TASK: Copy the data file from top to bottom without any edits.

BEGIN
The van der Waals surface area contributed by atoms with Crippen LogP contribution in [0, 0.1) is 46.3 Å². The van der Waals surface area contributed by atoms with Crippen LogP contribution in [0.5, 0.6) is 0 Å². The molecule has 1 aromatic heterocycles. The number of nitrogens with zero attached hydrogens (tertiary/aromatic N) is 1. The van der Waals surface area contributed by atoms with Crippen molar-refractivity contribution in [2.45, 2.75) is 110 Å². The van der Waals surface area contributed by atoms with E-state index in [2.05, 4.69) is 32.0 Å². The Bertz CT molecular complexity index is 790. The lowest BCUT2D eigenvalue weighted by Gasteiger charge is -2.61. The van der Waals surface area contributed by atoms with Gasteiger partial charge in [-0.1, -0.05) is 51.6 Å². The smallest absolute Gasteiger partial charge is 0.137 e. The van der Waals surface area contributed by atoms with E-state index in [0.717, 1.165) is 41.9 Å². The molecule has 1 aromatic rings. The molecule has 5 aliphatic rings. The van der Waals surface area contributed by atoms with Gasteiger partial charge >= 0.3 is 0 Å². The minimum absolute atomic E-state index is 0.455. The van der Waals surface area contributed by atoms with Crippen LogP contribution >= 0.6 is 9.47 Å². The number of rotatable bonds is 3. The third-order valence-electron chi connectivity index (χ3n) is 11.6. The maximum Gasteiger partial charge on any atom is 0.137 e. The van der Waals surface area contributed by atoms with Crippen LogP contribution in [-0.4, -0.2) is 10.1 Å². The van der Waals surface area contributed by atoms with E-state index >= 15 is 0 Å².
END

The van der Waals surface area contributed by atoms with Crippen LogP contribution in [0, 0.1) is 46.3 Å². The van der Waals surface area contributed by atoms with Crippen LogP contribution in [0.5, 0.6) is 0 Å². The molecule has 1 aromatic heterocycles. The number of nitrogens with zero attached hydrogens (tertiary/aromatic N) is 1. The van der Waals surface area contributed by atoms with Crippen molar-refractivity contribution in [2.45, 2.75) is 110 Å². The van der Waals surface area contributed by atoms with E-state index in [2.05, 4.69) is 32.0 Å². The Bertz CT molecular complexity index is 790. The lowest BCUT2D eigenvalue weighted by Gasteiger charge is -2.61. The van der Waals surface area contributed by atoms with Gasteiger partial charge in [-0.1, -0.05) is 51.6 Å². The smallest absolute Gasteiger partial charge is 0.137 e. The van der Waals surface area contributed by atoms with E-state index in [0.717, 1.165) is 41.9 Å². The molecule has 1 aromatic rings. The molecule has 5 aliphatic rings. The van der Waals surface area contributed by atoms with Gasteiger partial charge >= 0.3 is 0 Å². The minimum absolute atomic E-state index is 0.455. The van der Waals surface area contributed by atoms with Crippen LogP contribution >= 0.6 is 9.47 Å². The number of rotatable bonds is 3. The third-order valence-electron chi connectivity index (χ3n) is 11.6. The maximum Gasteiger partial charge on any atom is 0.137 e. The van der Waals surface area contributed by atoms with Crippen LogP contribution in [-0.4, -0.2) is 10.1 Å². The van der Waals surface area contributed by atoms with E-state index >= 15 is 0 Å².